There are endless variations on the “scare someone over the phone so they give up personal information” scam motif, and most of them are pretty familiar at this point, but every now and then a new angle emerges. This is one.
The scam involves someone posing as a law enforcement agent (usually FBI), calling to inform the victim that they rented a car in Texas, and that the car was found with blood and cocaine inside. The victim is then pressed to give details such as his or her Social Security number, financial account numbers, and so on.
There appears to be another version in which the caller claims to be a Social Security Administration representative, and in addition to the car filled with evidence, they have also found an offshore account in the victim’s name holding a large amount of cash, and that his or her Social Security benefits are going to be suspended. The caller then proceeds to attempt to wheedle the same personal information from the victim.
Regardless of who the caller claims to be, these features appear to be repeated in every case:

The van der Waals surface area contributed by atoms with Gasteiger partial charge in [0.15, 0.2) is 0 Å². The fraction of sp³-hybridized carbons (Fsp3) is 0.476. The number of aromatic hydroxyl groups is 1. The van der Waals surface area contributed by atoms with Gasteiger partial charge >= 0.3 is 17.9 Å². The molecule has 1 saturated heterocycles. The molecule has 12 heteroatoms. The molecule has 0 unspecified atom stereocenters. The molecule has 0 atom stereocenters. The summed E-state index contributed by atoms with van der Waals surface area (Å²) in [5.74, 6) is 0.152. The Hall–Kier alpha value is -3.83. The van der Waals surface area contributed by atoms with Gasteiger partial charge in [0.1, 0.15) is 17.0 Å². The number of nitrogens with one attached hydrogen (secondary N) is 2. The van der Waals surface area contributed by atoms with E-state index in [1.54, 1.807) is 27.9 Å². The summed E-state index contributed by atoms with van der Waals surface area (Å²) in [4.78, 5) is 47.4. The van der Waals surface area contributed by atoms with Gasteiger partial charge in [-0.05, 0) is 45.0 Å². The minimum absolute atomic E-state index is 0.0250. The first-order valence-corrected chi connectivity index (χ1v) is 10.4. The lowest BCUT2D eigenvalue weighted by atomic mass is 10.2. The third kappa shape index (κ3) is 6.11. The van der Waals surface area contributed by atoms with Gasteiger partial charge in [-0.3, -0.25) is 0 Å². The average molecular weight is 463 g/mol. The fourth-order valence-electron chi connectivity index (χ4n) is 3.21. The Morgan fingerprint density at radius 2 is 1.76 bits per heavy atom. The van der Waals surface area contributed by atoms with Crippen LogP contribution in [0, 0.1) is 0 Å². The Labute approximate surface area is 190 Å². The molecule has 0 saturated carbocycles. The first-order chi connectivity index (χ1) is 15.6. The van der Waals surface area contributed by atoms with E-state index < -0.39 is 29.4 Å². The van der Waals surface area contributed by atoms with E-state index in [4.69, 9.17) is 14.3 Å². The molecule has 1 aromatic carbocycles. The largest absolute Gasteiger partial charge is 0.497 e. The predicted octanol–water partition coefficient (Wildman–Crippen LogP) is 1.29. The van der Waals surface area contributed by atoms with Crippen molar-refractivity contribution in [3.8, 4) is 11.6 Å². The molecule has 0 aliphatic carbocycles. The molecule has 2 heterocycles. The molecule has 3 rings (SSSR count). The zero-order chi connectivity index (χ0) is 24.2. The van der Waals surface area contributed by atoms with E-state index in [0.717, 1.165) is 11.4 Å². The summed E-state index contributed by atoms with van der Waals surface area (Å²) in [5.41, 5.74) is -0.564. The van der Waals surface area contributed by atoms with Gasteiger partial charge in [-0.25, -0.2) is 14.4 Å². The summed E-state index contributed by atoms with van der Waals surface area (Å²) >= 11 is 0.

- The car was allegedly rented in Texas
- Police found blood and cocaine in it
- We need your Social Security number
These are the details currently used in the scam, but don’t be fooled if they eventually change Texas to Florida or cocaine to heroin (I have a feeling the “blood” part is going to stay…”you’re a murder suspect” is almost guaranteed to get a strong emotional reaction).
Remember these points:
- If a stranger is trying to make you afraid, then asking for money or personal information to make the fear go away, something isn’t right.
- The Social Security Administration already has your number. They’re the ones who gave it to you in the first place. Law enforcement agencies easy access to it, too.
- If the FBI really finds blood and cocaine in a car associated with you, they’re probably not going to call you on the telephone.
- While the SSA does make phone calls, it’s not generally the first point of contact, and it’s almost always going to be regarding an issue already known to the person receiving the call.
- This scam hinges on fears about identity theft—most people’s first reaction is “I didn’t rent a car in Texas!” and then make the connection to identity theft themselves. Recognize the tactic for what it is.